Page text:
Untold Stories: Abandonment and Decay Through the Lens of an iPhone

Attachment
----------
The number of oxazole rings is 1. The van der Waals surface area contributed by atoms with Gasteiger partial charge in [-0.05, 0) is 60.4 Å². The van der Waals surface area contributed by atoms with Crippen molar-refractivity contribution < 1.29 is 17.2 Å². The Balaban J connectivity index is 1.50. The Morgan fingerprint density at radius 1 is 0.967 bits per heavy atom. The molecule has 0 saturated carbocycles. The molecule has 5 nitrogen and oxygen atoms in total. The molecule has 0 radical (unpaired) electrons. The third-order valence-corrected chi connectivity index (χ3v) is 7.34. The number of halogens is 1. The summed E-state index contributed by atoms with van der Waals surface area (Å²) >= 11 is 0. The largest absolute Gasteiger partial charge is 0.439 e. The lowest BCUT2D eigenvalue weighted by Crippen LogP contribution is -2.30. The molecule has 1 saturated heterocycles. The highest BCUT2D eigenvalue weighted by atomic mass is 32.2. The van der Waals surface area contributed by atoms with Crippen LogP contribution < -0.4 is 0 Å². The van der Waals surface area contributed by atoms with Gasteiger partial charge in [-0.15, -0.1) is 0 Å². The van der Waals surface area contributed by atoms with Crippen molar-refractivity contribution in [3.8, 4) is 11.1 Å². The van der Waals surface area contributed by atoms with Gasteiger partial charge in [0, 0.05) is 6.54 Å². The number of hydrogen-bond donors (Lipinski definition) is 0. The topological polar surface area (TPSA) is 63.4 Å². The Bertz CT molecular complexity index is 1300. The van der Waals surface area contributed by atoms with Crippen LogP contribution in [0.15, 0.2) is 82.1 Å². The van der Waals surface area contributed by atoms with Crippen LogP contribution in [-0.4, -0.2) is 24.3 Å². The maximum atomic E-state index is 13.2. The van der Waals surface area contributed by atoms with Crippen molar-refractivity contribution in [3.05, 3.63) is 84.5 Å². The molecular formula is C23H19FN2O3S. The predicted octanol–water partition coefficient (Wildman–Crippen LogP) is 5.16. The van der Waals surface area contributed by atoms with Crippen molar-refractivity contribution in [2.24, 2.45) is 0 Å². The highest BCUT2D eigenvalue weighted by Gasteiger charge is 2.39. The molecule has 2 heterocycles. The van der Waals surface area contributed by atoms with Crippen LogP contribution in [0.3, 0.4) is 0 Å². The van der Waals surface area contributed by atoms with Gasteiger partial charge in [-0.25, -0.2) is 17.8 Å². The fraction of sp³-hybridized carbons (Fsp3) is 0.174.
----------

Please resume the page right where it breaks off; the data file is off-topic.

I have always been intrigued with photographing old abandoned buildings and houses. They all seem to look sad and lonely, like the life has been sucked out of them. They all have cracks, holes, broken windows or doors and crumbling paint and are often characterized by a monochromatic, mostly brownish grey, color scheme. They look like they have lived a hard life and if they were people, they would all look like the elderly people that line the hallways of nursing homes waiting for visitors who they may or may not remember, gaunt and hollow in the face with no emotion or expression. I don’t know why I am drawn to these lonely structures but I have pulled over on the sides of many roads to capture their beauty, or lack there of, while passing by. They yell to me to be photographed, perhaps a last portrait for some, before a bulldozer ends the life that was once full of people and events, families and celebrations, untold stories that we will never know. It was not until the summer of 2011 that I knew exactly what I would do with my growing collection of photographs. As I entered a building for a lecture one evening during a 2011 graduate class summer session at Texas Tech University in Junction, Texas, I stumbled upon a collection of preserved animals in jars in the biology lab. A shelf full of preserved specimens caught my eye as the sun reflected through their formaldehyde to display rainbow prisms on the wall behind them. As a child, I had every animal one could imagine because both of my grandfathers were scientists, one a zoologist, the other an entomologist. We had animals from one end of the house to the other and to this day, my passion and love for animals remains strong. I knew as soon as I laid eyes on the specimen jars that I had to spend time photographing them. I did not know where the photographs would lead me but I knew I needed to photograph them. The combination of the collection of abandoned structures and objects and the collection of specimen photos are seen below in a series of diptychs called Untold Stories. You will notice that the diptychs are not titled. Titling these images has been the hardest part of this project for me. I am still undecided so they remain untitled.